Rather, being a highly import dependent economy with oil as its dominant export, devaluation of naira would not drive export trade nor lower imports of essential items, which are largely inelastic, but feed into already killing inflationary pressure. According to Reuters the currency devaluation is likely to push inflation north of 20 percent in the second half of the year (Reuters, June 22, 2016)
The expected spike in inflation will worsen the economy which from all indication is already in recession. This is because the devaluation will further trigger in increase in prices of goods and services, as well as further erode the purchasing power of working people. The eroded purchasing power will further depress consumer demands with attendant decline in company profits. Companies, already grabbling with increasingly high costs, will react either by increasing prices or sacking workers, if they manage to remain in business. Hence, a vicious cycle continues.
Therefore, devaluation may blunt whatever little sharp edge the so-called expansionary fiscal measures in 2016 budget might have had. In other words, this devaluation may make it more difficult for the measures to stimulate the economy which they ostensibly meant to do. However, given the crisis of world capitalism and neo-colonial character of Nigeria as well as corrupt contract system, this does not suggest that the fiscal measures could ordinarily work if naira has not been devalued.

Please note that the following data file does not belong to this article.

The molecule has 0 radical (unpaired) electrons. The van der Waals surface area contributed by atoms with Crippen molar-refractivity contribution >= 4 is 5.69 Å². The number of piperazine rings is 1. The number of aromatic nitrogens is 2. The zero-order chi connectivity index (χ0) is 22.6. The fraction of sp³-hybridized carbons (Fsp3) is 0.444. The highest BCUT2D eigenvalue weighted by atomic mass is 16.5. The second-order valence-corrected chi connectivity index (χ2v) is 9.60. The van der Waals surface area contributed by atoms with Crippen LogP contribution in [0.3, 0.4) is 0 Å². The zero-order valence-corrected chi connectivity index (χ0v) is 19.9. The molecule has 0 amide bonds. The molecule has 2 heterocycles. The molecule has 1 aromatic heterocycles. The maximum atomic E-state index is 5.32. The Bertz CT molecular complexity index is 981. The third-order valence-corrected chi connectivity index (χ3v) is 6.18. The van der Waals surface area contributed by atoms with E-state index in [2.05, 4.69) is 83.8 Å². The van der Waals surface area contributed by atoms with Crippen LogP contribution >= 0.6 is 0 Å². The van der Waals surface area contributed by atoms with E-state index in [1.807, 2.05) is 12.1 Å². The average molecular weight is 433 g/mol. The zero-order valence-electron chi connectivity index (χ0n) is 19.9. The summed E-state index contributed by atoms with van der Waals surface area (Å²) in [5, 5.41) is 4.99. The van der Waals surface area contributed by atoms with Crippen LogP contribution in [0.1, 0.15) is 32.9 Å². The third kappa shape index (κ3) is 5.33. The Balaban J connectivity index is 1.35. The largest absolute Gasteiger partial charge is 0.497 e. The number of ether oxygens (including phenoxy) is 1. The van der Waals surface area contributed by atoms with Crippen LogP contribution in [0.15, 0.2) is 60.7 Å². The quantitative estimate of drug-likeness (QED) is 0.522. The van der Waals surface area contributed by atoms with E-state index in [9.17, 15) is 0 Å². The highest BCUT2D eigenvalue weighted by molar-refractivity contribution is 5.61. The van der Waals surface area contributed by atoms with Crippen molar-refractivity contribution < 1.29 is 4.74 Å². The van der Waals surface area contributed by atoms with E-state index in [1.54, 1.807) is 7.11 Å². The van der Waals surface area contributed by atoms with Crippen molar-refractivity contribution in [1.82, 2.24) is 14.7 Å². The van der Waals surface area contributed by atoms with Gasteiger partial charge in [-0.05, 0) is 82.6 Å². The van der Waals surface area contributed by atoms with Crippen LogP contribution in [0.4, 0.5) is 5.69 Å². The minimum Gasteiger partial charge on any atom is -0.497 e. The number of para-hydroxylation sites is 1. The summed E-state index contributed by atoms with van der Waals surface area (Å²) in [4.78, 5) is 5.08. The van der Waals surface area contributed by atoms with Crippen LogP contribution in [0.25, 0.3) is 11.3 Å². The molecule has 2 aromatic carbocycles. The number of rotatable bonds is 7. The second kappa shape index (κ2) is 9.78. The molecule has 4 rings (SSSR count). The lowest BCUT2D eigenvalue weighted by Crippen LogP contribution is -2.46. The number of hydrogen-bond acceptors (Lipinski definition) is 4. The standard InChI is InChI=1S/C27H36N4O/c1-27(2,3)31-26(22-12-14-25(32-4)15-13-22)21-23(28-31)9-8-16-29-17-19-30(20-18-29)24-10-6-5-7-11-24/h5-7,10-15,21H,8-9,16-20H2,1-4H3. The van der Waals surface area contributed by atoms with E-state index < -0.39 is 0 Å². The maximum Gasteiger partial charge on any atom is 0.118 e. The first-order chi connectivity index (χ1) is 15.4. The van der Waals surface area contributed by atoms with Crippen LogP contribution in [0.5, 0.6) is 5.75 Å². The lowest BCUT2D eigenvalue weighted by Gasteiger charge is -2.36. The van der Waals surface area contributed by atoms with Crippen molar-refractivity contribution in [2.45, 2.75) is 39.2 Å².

The fact is, on the basis of capitalism, wherever you turn (devaluation or no devaluation) it is brutal knock in the head. Unfortunately, it is the ordinary people who are the worst hit. There is no end in sight on the basis of capitalism, although in the future an oil price rebound could provide a partial improvement for some.
However, this devaluation could mean relatively more monthly allocation for state governments as it increases their share of naira equivalent of petrol dollar. This means that the state governments should be able to begin to settle salary and pension arrears, albeit with the value of the money already further eroded.
But even the payment is not guaranteed except workers are prepared to struggle for it. For instance, despite the bailouts from the federal government many state governors could still not pay workers and pensioners. This is because the main reason state governors owe salaries and pensions is characteristic preservation of the privileges and profits of the thieving ruling elite at the expense of workers and the masses. This means that despite decrease in monthly allocation the political office holders do not only still maintain their jumbo pays and allowances, but also strive to maintain their quantum of loots.